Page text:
There has been considerable interest recently in employing simple observer behaviors that either make the recovery of scene properties easier (e.g., fixation), or combine simple behaviors in order to perform complex tasks such as navigation and obstacle avoidance. Our work focuses on the ability of an active observer to control the point of observation to perform tasks involving the exploration of an object. The developed behaviors that are provably-correct, make simple motion decisions that are based on the observed local geometry of the scene, and require minimal processing of each image.
We first consider the task of recovering the local shape of the surface at a selected point. Our approach is based on the general observation that some positions provide more information about an object than others. The existence of such special viewpoints can be exploited only if the observer is mobile and has an efficient and deterministic strategy for reaching them. We show that the local shape-recovery task can be achieved using a simple and qualitative strategy for smoothly controlling the point of observation until the viewing direction is "aligned" with a principal direction at the selected point. Second, we consider the task of deriving a global description of an object. We formulate global surface reconstruction as the qualitative task of smoothly controlling the point of observation so that the visible rim "slides" over a maximal, connected, reconstructible region. We show that this task can be provably achieved for arbitrary smooth surfaces by attempting to maintain a well-defined geometric relationship between the point of observation and the viewed surface.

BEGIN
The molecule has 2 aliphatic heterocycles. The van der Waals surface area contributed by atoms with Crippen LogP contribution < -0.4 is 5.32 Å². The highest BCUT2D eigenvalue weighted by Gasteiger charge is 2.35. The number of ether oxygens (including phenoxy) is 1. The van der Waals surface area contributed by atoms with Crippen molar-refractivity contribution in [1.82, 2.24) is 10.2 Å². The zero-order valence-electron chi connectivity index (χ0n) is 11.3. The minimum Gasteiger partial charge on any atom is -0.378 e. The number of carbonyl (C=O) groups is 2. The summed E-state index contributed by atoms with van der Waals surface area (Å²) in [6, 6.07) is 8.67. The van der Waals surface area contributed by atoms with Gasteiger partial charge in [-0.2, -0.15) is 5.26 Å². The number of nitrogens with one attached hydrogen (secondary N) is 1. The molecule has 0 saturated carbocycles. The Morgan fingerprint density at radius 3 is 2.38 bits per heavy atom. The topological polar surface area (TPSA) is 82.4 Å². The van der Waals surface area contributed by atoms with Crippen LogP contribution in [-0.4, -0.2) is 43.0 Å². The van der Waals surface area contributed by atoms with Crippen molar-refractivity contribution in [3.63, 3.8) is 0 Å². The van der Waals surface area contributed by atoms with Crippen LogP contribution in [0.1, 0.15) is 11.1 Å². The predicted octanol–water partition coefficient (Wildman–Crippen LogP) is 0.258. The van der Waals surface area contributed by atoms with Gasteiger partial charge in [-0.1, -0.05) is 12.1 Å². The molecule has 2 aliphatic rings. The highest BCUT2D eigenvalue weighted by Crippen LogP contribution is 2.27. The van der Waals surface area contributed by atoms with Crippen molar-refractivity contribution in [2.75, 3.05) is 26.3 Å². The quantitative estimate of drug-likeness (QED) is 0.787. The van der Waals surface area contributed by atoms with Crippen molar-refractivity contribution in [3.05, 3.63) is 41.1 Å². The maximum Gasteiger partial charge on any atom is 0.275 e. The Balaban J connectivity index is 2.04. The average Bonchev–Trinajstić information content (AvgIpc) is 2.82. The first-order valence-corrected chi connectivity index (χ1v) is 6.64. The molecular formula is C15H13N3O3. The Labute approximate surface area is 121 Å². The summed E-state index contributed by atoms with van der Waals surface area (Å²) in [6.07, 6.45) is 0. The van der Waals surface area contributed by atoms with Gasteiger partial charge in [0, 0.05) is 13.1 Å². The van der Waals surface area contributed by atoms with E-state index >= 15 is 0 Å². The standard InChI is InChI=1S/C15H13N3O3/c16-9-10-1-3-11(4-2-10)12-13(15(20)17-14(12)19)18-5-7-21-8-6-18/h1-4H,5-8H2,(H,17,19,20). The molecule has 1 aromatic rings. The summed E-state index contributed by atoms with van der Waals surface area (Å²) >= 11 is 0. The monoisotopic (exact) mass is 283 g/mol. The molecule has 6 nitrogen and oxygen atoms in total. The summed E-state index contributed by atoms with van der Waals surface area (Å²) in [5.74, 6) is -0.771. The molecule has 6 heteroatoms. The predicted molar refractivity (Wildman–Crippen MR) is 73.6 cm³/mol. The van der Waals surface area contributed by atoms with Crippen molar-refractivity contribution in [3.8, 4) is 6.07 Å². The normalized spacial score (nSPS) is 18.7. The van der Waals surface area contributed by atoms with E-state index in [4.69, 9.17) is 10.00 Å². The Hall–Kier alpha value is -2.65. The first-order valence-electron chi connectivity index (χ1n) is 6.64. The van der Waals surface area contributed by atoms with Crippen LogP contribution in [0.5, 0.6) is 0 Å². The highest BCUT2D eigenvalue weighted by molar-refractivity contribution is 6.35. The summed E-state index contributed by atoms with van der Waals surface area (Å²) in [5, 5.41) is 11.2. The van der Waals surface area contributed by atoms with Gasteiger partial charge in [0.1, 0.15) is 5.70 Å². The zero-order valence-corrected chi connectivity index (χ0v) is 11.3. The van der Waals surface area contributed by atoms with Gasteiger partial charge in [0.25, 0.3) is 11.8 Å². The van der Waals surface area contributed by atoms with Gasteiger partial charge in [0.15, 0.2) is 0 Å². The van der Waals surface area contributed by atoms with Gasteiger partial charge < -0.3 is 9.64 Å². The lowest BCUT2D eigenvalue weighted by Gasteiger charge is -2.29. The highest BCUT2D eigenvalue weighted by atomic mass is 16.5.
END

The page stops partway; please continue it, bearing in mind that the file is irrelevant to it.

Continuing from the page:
Our approach suggests that the ability to smoothly control the point of observation can lead to provably-correct behaviors for achieving both local and global tasks (e.g., scene exploration, 3D navigation) while also simplifying per-frame computations.